In China, the seal is known as xǐ (玺) which means the seal itself or yìn (印) which means the seal imprint.
Origin and utility
Since the invention of writing, the seal has been a graphic identification that was first used by the emperors of China to sign their official acts. It was a mark of power. Almost 4,000 years ago, the use of a seal was a symbol of administration under the Shang and Zhou dynasties. It was during the Ming period that seal engraving became a traditional art in itself. Seals were then used by artists to sign their works of art. They often have a series of seals to sign different works. Nowadays, seals are commonly used in China as a signature, often affixed next to a hand signature. It is a form of calligraphy for authenticating official documents, transactions and marriage certificates. A quality seal engraved in a semi-precious stone has a value between ¥ 400 (CAD $ 76) and ¥ 4000 (CAD $ 760) depending on the artist who created the seal. Seals often bear the name of the person or company they represent and they can be a decoration, an animal, a poem or any other graphic relevant to its use.
Po Shin Lau signature by Juntao Qian (錢君匋) Po Shin Lau signature by Po Qing Lau (樓寶慶)
The engraving of seals is a traditional Chinese art. They are usually made from stone and can come in different shapes and sizes. Other materials, hard or soft, can also be used:
- Precious stone
- Steatite (soapstone)
A seal is made up of four parts: the handle, the body, the sides and the face. Decorative motifs, in the form of engravings, may cover the seal. They are often landscapes, birds or flowers. The engravings on the face of the seal should follow a calligraphy style and the characters should cover the space appropriately. It was for these reasons that during the Han Dynasty, seal engraving became an art form of remarkable delicacy. The seals of this period on which are engraved poems and prose are national treasures.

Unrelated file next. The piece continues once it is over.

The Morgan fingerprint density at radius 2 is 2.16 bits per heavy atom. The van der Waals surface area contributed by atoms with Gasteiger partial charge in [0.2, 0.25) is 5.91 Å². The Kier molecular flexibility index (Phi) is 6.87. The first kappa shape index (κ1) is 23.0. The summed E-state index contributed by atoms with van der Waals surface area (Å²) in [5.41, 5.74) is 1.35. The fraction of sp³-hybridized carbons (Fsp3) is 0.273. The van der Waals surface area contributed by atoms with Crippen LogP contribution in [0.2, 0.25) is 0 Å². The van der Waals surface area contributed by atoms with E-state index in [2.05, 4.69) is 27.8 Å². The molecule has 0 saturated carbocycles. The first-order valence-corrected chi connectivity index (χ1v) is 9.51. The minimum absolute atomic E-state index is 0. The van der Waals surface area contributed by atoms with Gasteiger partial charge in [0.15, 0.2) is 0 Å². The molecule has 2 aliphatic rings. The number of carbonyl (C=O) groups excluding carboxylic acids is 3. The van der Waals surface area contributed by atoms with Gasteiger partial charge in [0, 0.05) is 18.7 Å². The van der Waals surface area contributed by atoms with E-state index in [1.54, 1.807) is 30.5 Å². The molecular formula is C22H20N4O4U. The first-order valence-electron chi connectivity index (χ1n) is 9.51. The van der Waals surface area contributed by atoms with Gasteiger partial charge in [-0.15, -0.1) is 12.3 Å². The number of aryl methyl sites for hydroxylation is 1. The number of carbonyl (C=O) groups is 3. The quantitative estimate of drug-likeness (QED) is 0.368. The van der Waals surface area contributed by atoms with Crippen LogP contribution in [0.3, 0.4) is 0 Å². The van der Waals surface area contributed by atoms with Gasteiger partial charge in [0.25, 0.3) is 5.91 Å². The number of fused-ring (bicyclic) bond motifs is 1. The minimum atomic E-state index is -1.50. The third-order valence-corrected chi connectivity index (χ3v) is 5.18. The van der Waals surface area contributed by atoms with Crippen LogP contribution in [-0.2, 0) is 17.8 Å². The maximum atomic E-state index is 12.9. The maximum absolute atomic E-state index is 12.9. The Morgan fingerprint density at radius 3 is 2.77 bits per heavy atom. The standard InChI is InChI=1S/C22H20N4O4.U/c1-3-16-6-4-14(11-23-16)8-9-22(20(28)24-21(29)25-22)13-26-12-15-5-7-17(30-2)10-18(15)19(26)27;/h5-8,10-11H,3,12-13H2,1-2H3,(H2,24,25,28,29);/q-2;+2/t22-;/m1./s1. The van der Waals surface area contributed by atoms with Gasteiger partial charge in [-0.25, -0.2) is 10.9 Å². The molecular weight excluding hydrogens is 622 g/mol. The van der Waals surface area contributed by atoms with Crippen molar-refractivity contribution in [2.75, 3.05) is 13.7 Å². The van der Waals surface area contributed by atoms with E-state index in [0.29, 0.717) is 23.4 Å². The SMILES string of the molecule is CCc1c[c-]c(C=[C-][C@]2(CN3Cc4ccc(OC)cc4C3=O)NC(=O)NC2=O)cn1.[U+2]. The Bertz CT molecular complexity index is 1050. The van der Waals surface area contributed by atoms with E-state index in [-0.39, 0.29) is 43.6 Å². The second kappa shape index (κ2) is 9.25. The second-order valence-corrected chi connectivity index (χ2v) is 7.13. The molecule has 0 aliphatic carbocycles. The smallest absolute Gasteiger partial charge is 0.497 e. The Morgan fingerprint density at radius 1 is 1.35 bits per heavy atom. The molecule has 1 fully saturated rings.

Chinese seal in stone by Po Shin Lau Chinese seal in stone by Po Shin Lau Chinese seal in bronze by Po Shin Lau Chinese seal in stone by Po Shin Lau Chinese seal in stone by Po Shin Lau
Traditional seal making technique
For the creation of seals, the 2 most commonly used engraving techniques, with the use of an engraving knife, are as follows:
- chōng dāo (衝 刀 engraving): cursive engraving in a continuous line where the engraving is carried out without the hand rising.
- qiē dāo (切刀) engraving: engraving by successive contacts of several short sizes depending on the width of the knife to be engraved.
The hollow incised seals bear the name of Yin which means feminine energy and the embossed engraved seals bear the name of Yang which means masculine energy. The first seals that were first famous in the East were Yin seals.
Yang Chinese seal Yin Chinese seal
Seal Engraving Schools
There were several seals engraving schools, the most important of which were:
- Zhejiang School, abbreviated as Zhe School (浙派, zhè pài), which was major during the Ming (1368-1644) and Qing (1644-1912) dynasties.
- Anhui School, abbreviated as Wan School (皖 派, wǎn pài), which was of age during the Ming (1368-1644) and Qing (1644-1912) dynasties.
- Shanghai School, abbreviated as Hai School (海派, hǎi pài), which was major during the end of the Qing Dynasty (1644-1912) and the period of the Republic of China on the mainland (since 1912).
Application of the seal and inking on a work of art
Choosing the right seal to use according to the work of art, determining the position on the space of the page as well as the energy balance between full and empty, requires a great deal of delicacy. Applying and inking the seal is quite an art in itself.
Seals are typically used with red ink that looks like a red paste. This creates a very interesting contrast to the black colour of traditional Indian ink. There are two kinds of red ink:
- Silk-based: the red paste is made of cinnabar reduced to a very fine powder which is mixed with castor oil and fragments of silk threads. This mixture is silk bonded to make a very thick paste with a very oily appearance and a bright red colour.
- Plant-based: the red paste is made from cinnabar reduced to a very fine powder which is mixed with castor oil. The basic ingredient is mugwort. Since the latter is not a binder, the texture of the mixture appears not very homogeneous. The appearance is rather spongy in appearance, and it is a darker red. Mugwort-based red ink dries faster compared to silk-based ink and smears more on paper.
Applying the seal to the paper using silk-based ink should be done with strong pressure with the paper resting on a soft surface by rocking the seal left to right and back and forth.
The application of the seal to the paper using the herbal ink should be done using only light pressure. Vertical removal of the seal could tear the paper, so remove the seal from the paper starting from one side.
Technique of making the seal by etching
Artist Po Shin Lau (樓寶善, 楼宝善) makes his seals with the technique of etching. Having had the opportunity to study art twice in France during 1971 and 1976, he worked at the Monnaie de Paris where he created three medals. Here are the bronze seals he mainly created during the years 2019 and 2021: